After a few years of draining the system overflow rain away from the house, we added this 550 gal tank. Once all the barrels and garbage cans are full, we open up the low faucets on the two downspout barrels, which have connected hoses flowing downhill to the tank. The barrels, then mostly empty, have the space to hold more water from the roof which then flows into the larger tank. This also prevents excess rainwater from flooding the area once the cans are full. This tank fills up with just 2 inches of rain.
Update: February 2016 – Added a 710 gallon tank, as well as more garbage cans to the barrels behind the greenhouse and in the dog yard. These two cans reside about 20 feet away from the barrel, overflowing through a hose downhill. With all the extra barrels and cans, we are now storing 2292 gallons of rainwater.
It started with a plan to replace the porch steps on the chicken shed and put in permanent stone path leading to it.
The rotten wooden steps were falling apart.
Railroad ties and stepping stones kept slipping around on the steep slope.
The project started with over 10 tons of rock on the driveway:
Nephew Joey and buddy Ray M. helped deliver the huge load.
Then more faux stones for the big steps and gravel:
It took Ray months of moving rock and digging into the hard soil (and getting everything dusty in the process):
But it turned out really nice:
For two to four weeks, the wreaths have laid flat where they get 2-3 hours morning sun, and dunked into rain water when dried out (about once a week). Stuck a few more cuttings into the bare spots and they are ready to go.Â They sold that day – at a bargain price of $60 = 14″ $45 = 10″ to a returning customer. See How to Part 1 & Part 2.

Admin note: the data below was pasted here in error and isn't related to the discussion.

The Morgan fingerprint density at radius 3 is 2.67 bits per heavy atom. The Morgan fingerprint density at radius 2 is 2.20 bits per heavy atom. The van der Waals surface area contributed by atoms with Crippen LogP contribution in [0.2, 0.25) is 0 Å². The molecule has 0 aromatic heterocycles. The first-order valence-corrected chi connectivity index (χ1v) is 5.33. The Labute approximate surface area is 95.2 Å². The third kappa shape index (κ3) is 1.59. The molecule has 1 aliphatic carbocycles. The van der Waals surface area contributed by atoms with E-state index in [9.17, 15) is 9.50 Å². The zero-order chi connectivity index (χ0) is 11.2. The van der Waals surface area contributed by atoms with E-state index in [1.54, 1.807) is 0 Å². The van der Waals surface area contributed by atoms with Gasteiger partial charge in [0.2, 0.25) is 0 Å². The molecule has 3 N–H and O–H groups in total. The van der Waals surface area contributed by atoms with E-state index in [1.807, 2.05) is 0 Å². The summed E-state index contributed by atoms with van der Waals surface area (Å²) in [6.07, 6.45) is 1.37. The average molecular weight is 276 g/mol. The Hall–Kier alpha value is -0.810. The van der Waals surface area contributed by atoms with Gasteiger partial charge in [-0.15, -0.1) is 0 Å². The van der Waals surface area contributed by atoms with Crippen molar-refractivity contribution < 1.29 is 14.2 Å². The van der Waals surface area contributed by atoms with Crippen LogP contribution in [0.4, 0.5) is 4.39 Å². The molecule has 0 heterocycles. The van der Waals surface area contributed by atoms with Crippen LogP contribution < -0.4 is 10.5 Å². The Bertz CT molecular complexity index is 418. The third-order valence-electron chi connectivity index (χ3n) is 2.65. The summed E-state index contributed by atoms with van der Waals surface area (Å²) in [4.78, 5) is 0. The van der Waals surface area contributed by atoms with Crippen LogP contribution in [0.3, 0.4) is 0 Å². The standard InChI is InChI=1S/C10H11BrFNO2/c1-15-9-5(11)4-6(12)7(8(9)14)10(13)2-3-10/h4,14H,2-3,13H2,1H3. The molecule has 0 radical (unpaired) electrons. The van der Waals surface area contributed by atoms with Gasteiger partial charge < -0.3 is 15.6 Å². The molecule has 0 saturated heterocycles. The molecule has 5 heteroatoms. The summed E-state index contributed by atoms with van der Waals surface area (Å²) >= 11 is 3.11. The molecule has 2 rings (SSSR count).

The first step to making good succulent wreaths is growing the succulents that you intend to take cuttings from. When I prepare a wreath or other container, I start thinking about what kind of succulents to use, keeping in mind the plant’s needs (water/sun) and growth habit (tall/short). Pay attention to how your plants grow in different conditions to see what I mean. When working on wreaths, I stick with plants that will stay compact. Aeoniums are perfect with their rosette shapes and straight, sturdy stems. The cuttings should have a day or two to scar over and can sit for weeks.
Cover the area, laying on your favorite type of sedum and using a dowel, skewer or other pokey tool, make a hole and insert the cuttings around the frame. Starting with dry wreath forms helps keep the holes you poke open for the cuttings.The succulent cuttings secures the sedum in place where it can take root and fill in nicely.
Continue inserting succulent cuttings close together until the wreath form is full. Dunk into or drench with water. This plumps up the moss/soil and hold the cuttings tightly. Lay flat where it will get at least 2 or 3 hours sun (preferably morning or afternoon) and dunk/drench again when it’s dried out and feels light. We’ll check it again in two weeks…See How to Part 1 & Part 3
Start with two wire box wreath frames (10″ to 16″D work best). Buy a few at your crafts store or larger quantities online. Soak some green moss (available at home/garden stores) in water. Squeeze out excess water (being wet helps hold to the shape of the frame). Line each wire frame a thin layer of damp green moss, pressing down the center all the way around.
Add water to some of your favorite potting soil, stirring until it sticks together. Squeeze a handful at a time between your palms and make a continuous mound of soil around the circle.
Quickly flip the empty moss lined wreath frame on top of the soil ring, Squeeze it together and tuck in the moss on the sides. Fasten together by tightly wrapping with three pieces of heavy gauge wire (2-10″ and 1-14″ long). After fastening the 2 short pieces, flip it over so that the 2 twisted ends are on the front of the wreath (soon to be hidden by growing succulents). Wrap around the longest wire, bending the excess unto a loop for hanging. Twist wires and bend and stick the points into the wreath (this hides the sharp wires and secures the hanger in place).
Let dry for a day or two before planting with succulent cuttings. See Succulent wreath How To Part 2 and Part 3.